Archive for May, 2013

We have iPods which contain all our music, videos and data like the PADDs in, have unlocked parts of the human genome, cloned livestock and created primitive artificial life. And while we don’t have jet-packs, teleporters or the ability to travel to Mars, current technology hasn’t don’t too badly on the whole.

But what if.

What did previous eras envision what the future would look like?

Most cultures have looked to the future – to try and predict what is to come and how to better society. There has always been forward thinkers and innovators, people and concepts that seem to defy the time they are in, bringing ideas to the fore that seem impossible to believe. From Da Vinci to Japanese automatons serving them tea over 300 years ago advanced concepts have played a huge part in various cultures. constructions such as the Mechanical Turk, a fake chess-playing machine was constructed by Wolfgang von Kempelen (Kempelen Farkas) in 1770 to impress the Empress Maria Theresia of Austria (which was recently copied in Dr Who) still hold wonder and innovation even now –

But there was one set of future pioneers that shaped the foundations of what we now call Sci-Fi

The Victorians

Steam-powered trips to the moon –

100 + years in the past – the beginning of the 20th century – pioneers included HG WellsJules Verne and Charles Babbage. Maybe we could still have iPods, but chances are they would be made from iron and powered by water.

However the The retro-futuristic blend of Victoriana and sci-fi fashion has had a resurgence in recent times with the style, ideas and concepts making a high street comeback. Shows events, fashion, and societies across are celebrating this style and adding modern twists to it

From the late Victorian age to the end of the First World War, the first thirty years of the 20th century moved us forward like no other. We learnt to fly, learnt how to transfer information via radio waves, to put moving images onto celluloid and, unfortunately, to kill each other in the most unspeakable ways on the battlefields of Europe. Now, this turn of the century’s decades could have gone two ways into the predictions of the future.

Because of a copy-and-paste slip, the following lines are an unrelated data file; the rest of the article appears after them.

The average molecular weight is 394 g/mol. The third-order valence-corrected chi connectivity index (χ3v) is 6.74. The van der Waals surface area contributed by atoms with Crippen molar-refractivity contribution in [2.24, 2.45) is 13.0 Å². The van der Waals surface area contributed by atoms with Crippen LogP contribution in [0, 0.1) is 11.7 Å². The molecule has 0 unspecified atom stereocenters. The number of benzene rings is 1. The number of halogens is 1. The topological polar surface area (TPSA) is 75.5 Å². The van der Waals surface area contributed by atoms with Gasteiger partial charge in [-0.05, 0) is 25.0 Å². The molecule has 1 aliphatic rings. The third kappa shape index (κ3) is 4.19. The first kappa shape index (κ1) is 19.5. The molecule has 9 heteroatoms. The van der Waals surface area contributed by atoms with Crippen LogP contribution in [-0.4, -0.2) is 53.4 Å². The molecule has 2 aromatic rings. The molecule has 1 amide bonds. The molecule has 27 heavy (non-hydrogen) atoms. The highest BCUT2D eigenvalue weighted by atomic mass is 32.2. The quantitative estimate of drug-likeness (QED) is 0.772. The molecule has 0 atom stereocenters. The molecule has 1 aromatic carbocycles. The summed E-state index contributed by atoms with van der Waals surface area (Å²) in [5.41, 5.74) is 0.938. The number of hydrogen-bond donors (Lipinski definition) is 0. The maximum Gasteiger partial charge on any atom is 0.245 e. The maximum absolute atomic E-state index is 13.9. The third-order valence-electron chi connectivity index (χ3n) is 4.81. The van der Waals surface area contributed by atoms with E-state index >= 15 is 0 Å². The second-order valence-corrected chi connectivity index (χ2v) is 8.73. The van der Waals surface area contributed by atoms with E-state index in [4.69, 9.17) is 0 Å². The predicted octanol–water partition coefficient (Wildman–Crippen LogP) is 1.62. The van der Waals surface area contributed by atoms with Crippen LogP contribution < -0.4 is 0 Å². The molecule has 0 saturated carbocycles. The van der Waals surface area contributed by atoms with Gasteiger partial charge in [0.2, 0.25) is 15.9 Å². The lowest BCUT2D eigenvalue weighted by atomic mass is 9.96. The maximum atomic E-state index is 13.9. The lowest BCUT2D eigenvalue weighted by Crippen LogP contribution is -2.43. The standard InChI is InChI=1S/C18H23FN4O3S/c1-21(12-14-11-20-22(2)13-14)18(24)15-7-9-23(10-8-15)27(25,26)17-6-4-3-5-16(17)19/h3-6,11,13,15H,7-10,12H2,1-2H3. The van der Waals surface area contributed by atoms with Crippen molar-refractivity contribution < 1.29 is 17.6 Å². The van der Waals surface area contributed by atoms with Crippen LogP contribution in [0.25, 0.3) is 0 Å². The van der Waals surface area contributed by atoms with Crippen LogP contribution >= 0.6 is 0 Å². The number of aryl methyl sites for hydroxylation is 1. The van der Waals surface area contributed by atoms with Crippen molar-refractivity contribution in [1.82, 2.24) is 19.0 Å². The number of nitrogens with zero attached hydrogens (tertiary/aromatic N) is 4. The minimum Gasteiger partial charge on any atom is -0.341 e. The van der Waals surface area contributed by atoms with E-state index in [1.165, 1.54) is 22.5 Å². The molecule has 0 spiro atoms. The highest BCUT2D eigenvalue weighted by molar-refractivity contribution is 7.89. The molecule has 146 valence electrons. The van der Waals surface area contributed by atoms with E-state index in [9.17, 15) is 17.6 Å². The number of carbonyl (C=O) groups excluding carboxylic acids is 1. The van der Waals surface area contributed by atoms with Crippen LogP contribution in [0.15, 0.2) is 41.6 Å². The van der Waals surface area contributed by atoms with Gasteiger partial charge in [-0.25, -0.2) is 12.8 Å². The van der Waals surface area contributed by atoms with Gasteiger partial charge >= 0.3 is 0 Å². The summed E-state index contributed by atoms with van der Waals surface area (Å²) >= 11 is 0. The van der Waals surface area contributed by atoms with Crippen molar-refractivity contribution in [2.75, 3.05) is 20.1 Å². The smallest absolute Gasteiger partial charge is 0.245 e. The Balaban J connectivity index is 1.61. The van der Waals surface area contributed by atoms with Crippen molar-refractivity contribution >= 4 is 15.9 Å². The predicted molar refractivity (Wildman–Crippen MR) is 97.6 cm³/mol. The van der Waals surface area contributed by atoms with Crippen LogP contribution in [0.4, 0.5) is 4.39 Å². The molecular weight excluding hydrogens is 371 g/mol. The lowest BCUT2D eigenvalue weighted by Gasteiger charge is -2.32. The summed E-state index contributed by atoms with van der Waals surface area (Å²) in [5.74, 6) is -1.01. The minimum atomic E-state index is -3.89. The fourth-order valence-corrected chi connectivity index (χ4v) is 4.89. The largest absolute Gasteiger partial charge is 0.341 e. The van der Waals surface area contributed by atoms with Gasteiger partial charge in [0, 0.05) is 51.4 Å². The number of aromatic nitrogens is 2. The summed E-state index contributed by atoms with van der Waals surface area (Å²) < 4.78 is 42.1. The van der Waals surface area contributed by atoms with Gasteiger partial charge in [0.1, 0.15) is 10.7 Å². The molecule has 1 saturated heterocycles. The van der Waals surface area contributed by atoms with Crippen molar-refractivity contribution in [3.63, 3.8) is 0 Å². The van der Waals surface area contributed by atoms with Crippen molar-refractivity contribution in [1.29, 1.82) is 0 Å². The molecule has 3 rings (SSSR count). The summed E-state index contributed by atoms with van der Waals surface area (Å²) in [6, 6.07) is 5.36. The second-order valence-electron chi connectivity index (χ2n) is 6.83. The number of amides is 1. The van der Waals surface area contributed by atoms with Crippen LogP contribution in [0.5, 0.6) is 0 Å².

Decline of the British Empire

Firstly we could have carried on with the wrought iron intricacy of the Victorian era, which we have seen many times in books and movies. Today we could have been living in a Steampunk world envisaged by the likes of Bruce Sterling and based on HG Wells, Jules Verne and Charles Babbage. Maybe we could still have iPods, but chances are they would be made from iron and powered by water.

Computer Context

Maybe if we looked at the beginning of the 20th century and asked the pioneers of sci-fi what the world would look like in 100 years’ time the answers would be very interesting. This, of course, is the biggest age of change we have ever had technology-wise.

The beginnings of First World War, maybe the sci-fi thinkers of the time saw the aesthetic of the future becoming militaristic. Taking the notion that World War I had continued, would we now be living in a future where war was the main focus? Would technology and medicine have moved forward at a quicker rate, as suggested at the time by the likes of Edgar Rice Burroughs, in Warren Ellis’s Ministry of Space  or the third volume of Alan Moore’s The where we still have cars and motorways, but also space-ports and a lot more smoking of pipes?

Next time


As we move into the next few decades of the 20th century, the style changes once again, with the notion of the metropolis and the daring heroes of pulp. Would the technology of the future according to 1920s and 30s mentality lead us into a Flash Gordon-like style of art-deco space-ships with sparklers at the back? – Come back next week to have a look



The First Men In The Moon (HG Wells)

The Shape Of Things To Come

The Time Machine (HG Wells)

The War Of The World (HG Wells)

Heart Of Darkness (Joseph Conrad)


Le Voyage Dans La Lune, aka A Trip To The Moon  (Georges Méliès)

Metropolis (Fritz Lang)

Lost Horizon (Frank Capra)

20,000 Leagues Under The Sea (Stuart Paton)

Island Of Lost Souls Erle C. Kenton)

Also see:

The League Of Extraordinary Gentlemen (Alan Moore)

Ministry Of Space (Warren Ellis)

<strong>Podcasts and other sources</strong>